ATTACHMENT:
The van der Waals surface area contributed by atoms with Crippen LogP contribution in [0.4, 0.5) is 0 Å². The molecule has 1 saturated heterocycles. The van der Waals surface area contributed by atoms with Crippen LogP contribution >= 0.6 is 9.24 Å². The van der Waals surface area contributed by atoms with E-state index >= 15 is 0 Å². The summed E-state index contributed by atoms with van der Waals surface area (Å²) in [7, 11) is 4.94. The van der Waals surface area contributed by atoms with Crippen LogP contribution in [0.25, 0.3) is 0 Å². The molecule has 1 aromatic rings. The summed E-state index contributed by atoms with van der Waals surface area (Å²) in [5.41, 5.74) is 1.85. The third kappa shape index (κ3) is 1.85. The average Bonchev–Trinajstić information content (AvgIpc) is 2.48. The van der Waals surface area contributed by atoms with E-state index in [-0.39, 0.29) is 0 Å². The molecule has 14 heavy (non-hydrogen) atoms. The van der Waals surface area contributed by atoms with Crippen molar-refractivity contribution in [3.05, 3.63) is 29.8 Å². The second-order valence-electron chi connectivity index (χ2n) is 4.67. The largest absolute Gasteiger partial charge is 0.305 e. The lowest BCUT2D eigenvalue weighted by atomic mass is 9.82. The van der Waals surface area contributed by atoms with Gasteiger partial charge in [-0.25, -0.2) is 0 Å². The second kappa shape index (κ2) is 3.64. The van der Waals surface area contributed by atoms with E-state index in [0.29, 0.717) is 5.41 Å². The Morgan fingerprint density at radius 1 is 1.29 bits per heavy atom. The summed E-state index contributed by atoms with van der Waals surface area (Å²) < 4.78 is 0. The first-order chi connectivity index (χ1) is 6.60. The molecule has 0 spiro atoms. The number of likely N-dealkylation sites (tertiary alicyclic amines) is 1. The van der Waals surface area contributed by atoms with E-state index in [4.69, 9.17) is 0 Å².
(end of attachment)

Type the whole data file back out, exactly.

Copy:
The van der Waals surface area contributed by atoms with Crippen LogP contribution in [0.4, 0.5) is 0 Å². The molecule has 1 saturated heterocycles. The van der Waals surface area contributed by atoms with Crippen LogP contribution >= 0.6 is 9.24 Å². The van der Waals surface area contributed by atoms with E-state index >= 15 is 0 Å². The summed E-state index contributed by atoms with van der Waals surface area (Å²) in [7, 11) is 4.94. The van der Waals surface area contributed by atoms with Crippen LogP contribution in [0.25, 0.3) is 0 Å². The molecule has 1 aromatic rings. The summed E-state index contributed by atoms with van der Waals surface area (Å²) in [5.41, 5.74) is 1.85. The third kappa shape index (κ3) is 1.85. The average Bonchev–Trinajstić information content (AvgIpc) is 2.48. The van der Waals surface area contributed by atoms with E-state index in [-0.39, 0.29) is 0 Å². The molecule has 14 heavy (non-hydrogen) atoms. The van der Waals surface area contributed by atoms with Crippen molar-refractivity contribution in [3.05, 3.63) is 29.8 Å². The second-order valence-electron chi connectivity index (χ2n) is 4.67. The largest absolute Gasteiger partial charge is 0.305 e. The lowest BCUT2D eigenvalue weighted by atomic mass is 9.82. The van der Waals surface area contributed by atoms with Gasteiger partial charge in [-0.25, -0.2) is 0 Å². The second kappa shape index (κ2) is 3.64. The van der Waals surface area contributed by atoms with E-state index in [0.29, 0.717) is 5.41 Å². The Morgan fingerprint density at radius 1 is 1.29 bits per heavy atom. The summed E-state index contributed by atoms with van der Waals surface area (Å²) < 4.78 is 0. The first-order chi connectivity index (χ1) is 6.60. The molecule has 0 spiro atoms. The number of likely N-dealkylation sites (tertiary alicyclic amines) is 1. The van der Waals surface area contributed by atoms with E-state index in [4.69, 9.17) is 0 Å².